The Lonsdale Group managed the feasibility study to develop facilities for indoor sport and recreation activities for Commissioners Park. A Regional Sports Complex will provide a multi-use, year-round recreation facility that serves community-based recreation needs and provides regional level recreation facilities. The facility being considered would provide regional sport facilities for ice sports, and indoor athletics year round.
Phase 1 – Feasibility Study:
The primary goal of Phase 1 was to develop an implementation strategy for the construction of a Regional Sports Complex in Toronto’s Port Lands. This work included:
- A confirmation of needs/market analysis
- A confirmation of the facility concept, planning principles and project guidelines
- Developing site location/selection criteria and an architectural concept (facility footprint)
- Developing a business plan
- Actual site selection and site-specific modelling of the architectural concept
Phase 1 was completed and approved in January 2007.
Phase 2 – Site Selection, Design and Construction:
The City of Toronto is evaluating potential sites, prior to preparing tender documents and entering the construction cycle.
The Lonsdale Group was hired in October 2006 to consult with the Ontario Ministry of Education and other relevant Ontario and Federal Ministries to plan for future recreation infrastructure and to look for better ways to finance infrastructure investments. The Lonsdale Group validated existing indoor pool asset studies and prepared a draft strategic plan for the Ministry of Education for purposes of discussion with the City of Toronto -Parks, Forestry and Recreation Division, regarding a future pool infrastructure and aquatic strategy.
The bid committee hired the Lonsdale Group to review Toronto’s Bid Book, and provide advice regarding the venue plan.
The Ontario Ministry of Tourism hired the Lonsdale Group in October 2009 to develop a strategy regarding the revitalization of Ontario Place, for Canada’s sesquicentennial in 2017 and the 50th anniversary of Ontario Place in 2021. The strategic report submitted by the Lonsdale Group included a summary of relevant past studies regarding Ontario Place; a summary of the important stakeholder relationships including provincial ministries, the City of Toronto, the CNE Association, the Board of Governors of Exhibition Place, Waterfront Toronto, the general public and the local community; a recommended consultation process between government ministries, property development experts and the general public; and ongoing processes that will affect revitaliztion plans.
This report is a high level overview of some of the issues that need to be reviewed before a decision is made to proceed with the revitalization.
The University of Toronto hired the Lonsdale Group as the project manager for the purpose of negotiating a business deal to redevelop Varsity Stadium and Varsity Arena. The first stage of the process involved an assessment of the opportunities and challenges to the University. The Lonsdale Group worked with University, government, community and business interests to determine the program needs and the site development options. A clear understanding of these issues guided the development of the principles of the business deal.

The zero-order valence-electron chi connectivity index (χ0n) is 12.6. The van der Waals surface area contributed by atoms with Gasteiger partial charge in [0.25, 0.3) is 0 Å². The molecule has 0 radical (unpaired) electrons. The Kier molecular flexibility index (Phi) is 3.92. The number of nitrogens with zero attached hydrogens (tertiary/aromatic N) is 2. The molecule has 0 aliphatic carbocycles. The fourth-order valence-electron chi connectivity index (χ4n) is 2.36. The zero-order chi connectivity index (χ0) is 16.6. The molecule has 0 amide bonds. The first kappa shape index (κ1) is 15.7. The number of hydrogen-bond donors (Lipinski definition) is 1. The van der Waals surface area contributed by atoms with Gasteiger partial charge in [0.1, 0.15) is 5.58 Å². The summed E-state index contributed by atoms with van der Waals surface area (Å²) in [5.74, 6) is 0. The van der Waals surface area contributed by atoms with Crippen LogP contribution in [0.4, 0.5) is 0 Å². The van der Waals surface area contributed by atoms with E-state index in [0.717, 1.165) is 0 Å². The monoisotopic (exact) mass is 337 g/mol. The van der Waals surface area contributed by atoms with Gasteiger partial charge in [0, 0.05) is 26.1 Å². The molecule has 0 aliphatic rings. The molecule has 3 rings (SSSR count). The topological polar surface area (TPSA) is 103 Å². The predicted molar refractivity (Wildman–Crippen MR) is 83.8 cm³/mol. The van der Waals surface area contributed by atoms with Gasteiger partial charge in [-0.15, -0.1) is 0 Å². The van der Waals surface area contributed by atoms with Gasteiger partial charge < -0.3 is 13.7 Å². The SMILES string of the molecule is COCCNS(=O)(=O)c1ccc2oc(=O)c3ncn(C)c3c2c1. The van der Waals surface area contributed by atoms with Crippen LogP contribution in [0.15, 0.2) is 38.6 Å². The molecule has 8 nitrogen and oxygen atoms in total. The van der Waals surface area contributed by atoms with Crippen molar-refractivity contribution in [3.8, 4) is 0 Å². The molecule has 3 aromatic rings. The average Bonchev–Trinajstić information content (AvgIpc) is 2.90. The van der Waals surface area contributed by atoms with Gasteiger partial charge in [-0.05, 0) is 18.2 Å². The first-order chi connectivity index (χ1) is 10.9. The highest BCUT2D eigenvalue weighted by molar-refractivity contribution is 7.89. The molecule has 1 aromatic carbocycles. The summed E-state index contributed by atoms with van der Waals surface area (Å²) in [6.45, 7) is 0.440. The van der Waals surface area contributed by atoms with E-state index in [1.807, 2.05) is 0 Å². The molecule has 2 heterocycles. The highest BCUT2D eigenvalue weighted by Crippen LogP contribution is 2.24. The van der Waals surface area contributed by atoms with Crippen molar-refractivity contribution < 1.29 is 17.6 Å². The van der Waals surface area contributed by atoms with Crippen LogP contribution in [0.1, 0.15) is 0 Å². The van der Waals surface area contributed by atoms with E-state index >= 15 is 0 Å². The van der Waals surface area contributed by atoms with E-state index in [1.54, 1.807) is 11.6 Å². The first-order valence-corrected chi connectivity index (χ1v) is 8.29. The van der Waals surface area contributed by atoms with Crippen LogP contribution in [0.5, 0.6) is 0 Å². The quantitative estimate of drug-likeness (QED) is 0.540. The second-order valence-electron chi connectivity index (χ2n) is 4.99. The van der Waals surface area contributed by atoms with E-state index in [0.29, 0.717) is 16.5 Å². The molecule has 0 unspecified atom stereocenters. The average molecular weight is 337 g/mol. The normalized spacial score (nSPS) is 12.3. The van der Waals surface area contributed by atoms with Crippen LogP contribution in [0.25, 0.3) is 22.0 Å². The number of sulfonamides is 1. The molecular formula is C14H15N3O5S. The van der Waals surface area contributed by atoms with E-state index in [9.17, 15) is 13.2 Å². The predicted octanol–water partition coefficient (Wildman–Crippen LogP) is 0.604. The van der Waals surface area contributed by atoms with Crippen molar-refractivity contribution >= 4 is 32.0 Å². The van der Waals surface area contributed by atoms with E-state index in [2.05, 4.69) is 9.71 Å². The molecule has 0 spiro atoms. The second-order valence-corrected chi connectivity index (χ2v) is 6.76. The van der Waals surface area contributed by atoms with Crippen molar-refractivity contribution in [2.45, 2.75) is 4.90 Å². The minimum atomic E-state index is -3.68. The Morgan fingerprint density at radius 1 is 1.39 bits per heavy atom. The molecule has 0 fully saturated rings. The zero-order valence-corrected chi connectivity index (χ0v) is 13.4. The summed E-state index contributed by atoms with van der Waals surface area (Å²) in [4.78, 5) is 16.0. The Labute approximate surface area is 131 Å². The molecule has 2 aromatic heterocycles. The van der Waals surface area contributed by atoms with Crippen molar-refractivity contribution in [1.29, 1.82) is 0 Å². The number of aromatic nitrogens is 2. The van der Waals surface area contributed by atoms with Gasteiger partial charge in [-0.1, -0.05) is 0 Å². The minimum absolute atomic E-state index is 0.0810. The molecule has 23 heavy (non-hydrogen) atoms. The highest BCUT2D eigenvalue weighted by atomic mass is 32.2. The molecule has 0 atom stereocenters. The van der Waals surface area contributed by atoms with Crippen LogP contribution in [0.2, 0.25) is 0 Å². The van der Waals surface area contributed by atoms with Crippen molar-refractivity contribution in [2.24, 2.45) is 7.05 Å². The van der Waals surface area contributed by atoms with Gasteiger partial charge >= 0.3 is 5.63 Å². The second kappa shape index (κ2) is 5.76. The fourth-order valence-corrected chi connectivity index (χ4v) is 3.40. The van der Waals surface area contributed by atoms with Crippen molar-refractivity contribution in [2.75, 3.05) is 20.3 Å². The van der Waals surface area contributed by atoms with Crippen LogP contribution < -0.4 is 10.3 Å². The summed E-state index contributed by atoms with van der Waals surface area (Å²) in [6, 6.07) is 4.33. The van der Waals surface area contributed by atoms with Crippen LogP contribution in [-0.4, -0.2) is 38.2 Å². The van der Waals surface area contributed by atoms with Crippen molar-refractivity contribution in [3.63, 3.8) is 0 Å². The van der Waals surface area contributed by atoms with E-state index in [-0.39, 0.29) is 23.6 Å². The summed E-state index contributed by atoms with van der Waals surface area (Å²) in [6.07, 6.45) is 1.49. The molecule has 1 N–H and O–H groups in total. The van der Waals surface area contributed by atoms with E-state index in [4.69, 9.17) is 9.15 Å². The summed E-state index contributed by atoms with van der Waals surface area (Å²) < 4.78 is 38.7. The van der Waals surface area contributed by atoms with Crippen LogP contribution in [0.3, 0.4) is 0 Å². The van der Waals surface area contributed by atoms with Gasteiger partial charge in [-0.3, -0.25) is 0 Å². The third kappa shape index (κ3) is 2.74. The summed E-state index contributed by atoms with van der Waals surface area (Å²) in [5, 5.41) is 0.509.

The Lonsdale Group was a member of the consulting and working group, producing a framework to develop 700 acres of new parks, public spaces and recreational opportunities to support TWRC’s commitment to creating a sustainable, green waterfront. The framework includes: Parks and Recreation Projects Western Beaches Watercourse Commissioners Park Construction of interim sports field in the Port Lands Preliminary work for the development of a Port Lands regional sports complex Port Union Waterfront Park Mimico Park Harbourfront Water’s Edge Harbourfront Canada Square Tommy Thompson Park Starting the implementation of the Tommy Thompson Park Master Plan Completing the Park Framework Launching an international design competition for Lake Ontario Park.
In July 2004 Toronto City Council adopted the recommendations on the City of Toronto Parks and Recreation Strategic Plan entitled “Our Common Grounds”. The strategic plan called upon the Parks and Recreation Department to “prepare a Sport Strategy Framework in partnership with Toronto Sports Council. The Lonsdale Group co-authored the Sport Framework, along with the Canadian Urban Institute – Centre for the Development of Community Assets and Ryerson University – Centre for the Study of Commercial Activity. The Sport Strategy Framework includes: Identification of district and regional facility requirements to increase sport opportunities for all participants from grass roots to elite athletes. Setting a foundation for working with other sport and recreation agencies to ensure that participants have maximum opportunities to learn, participate, train, compete, at all stages of the playground-to-podium continuum. Identifying the means to increase leadership capacity in sport by providing youth with opportunities to learn sports event management and coaching. The Sport Strategy Framework included a survey to gather information regarding the challenges, needs and issues facing Toronto sport organizations. Survey results are summarized in the Sport Strategy Framework.